Right of survival. The big disadvantage of tenancy in common is that there is little control over inheritance. Without any right of survival, each owner needs to stipulate who the heir(s) will be for their interest portion in the property. When one owner dies, that share in the property is transferred to the individual named in the will without the other owners having a say. Any owner can transfer his or her share in the property to another at any time without having to get approval from the other owners.

Interest. The amount of interest that owners have in the property can be advantageous or disadvantageous, depending on the amount of interest they each have. An owner who holds a smaller interest in the tenancy in common agreement still has the right to use the whole property. Obviously, this is beneficial to the owner with a minority stake, while unfavorable for those with a higher stake in the property. That said, investors who don’t actually live in the home might not have a problem with this situation.

Transferring title. All owners in a tenancy in common agreement reserve the right to transfer their portion to another or mortgage it without requiring approval from the other owners, which is great for owners who want out of the agreement but not so good for other owners who might want some stability in the arrangement.

Best Practices For Entering a Tenants in Common Agreement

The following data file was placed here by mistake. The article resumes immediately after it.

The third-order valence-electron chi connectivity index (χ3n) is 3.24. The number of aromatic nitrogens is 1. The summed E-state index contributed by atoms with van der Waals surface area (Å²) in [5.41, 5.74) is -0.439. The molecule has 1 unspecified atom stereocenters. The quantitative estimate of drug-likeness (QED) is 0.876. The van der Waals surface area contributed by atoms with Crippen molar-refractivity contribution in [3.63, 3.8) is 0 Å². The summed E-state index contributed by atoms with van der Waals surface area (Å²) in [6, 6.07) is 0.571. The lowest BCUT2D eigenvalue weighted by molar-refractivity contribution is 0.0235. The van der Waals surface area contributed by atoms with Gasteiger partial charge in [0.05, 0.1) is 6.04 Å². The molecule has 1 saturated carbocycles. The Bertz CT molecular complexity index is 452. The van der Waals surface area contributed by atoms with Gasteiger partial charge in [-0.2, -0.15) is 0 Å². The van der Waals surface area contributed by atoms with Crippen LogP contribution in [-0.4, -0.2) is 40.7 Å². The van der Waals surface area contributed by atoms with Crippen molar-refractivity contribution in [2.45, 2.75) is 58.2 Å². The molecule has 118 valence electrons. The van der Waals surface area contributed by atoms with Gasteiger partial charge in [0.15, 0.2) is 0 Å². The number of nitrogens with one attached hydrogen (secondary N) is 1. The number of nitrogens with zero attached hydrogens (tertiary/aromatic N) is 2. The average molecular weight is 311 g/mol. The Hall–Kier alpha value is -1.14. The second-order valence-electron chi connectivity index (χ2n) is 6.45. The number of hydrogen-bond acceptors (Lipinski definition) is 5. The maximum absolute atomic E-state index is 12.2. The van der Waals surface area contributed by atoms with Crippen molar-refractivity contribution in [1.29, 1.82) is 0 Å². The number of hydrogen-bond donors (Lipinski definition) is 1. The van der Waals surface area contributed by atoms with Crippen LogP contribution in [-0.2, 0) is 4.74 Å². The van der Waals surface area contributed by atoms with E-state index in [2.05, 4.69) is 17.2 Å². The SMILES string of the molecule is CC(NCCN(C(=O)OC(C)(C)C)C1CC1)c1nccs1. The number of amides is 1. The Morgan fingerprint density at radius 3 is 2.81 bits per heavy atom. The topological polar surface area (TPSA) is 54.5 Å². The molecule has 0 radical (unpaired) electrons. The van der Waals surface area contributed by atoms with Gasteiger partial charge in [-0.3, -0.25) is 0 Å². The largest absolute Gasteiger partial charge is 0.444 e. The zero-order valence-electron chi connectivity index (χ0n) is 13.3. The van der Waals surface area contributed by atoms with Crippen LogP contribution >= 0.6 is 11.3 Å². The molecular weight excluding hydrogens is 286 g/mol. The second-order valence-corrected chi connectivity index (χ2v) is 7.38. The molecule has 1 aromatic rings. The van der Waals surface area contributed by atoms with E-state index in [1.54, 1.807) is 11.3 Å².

Before buying a home with others and entering a tenancy in common agreement, consider the following recommendations:

Talk to your lawyer – You’d be well advised to speak with legal counsel with experience in this realm of real estate to help you determine your legal rights and obligations.

Talk to your accountant – It might also be a good idea to speak with your tax advisor to get all the details on how you will be taxed as a part owner of a home, especially when it comes time to get out of the arrangement.

Understand your interest – Each person in a tenancy in common agreement owns a share of the property. You should be very clear about how much interest you hold in the property versus how much interest the other owners hold, as the shares may not be equal while everyone can use and occupy the property equally. Generally speaking, how much you owe in mortgage payments, insurance, taxes, and maintenance directly reflects your exact share in the property.

Split the maintenance work – It’s important to divide the work required to upkeep the property so that everyone understands their exact responsibilities to avoid any disputes. Decide who will be responsible for each task and come up with a regular schedule to ensure maintenance of the property is streamlined.

The Bottom Line

There are clear advantages and disadvantages to a tenants in common agreement in real estate, which is why careful consideration must be given prior to signing on the dotted line. Buying a home in this manner is a great way to develop some equity, but you could be forced to look for another home should one of the other rightful owners chooses to sell. Make sure you seek professional counsel in the form of an attorney and a real estate agent to make sure you’ve covered all your bases in the purchase of a short sale home.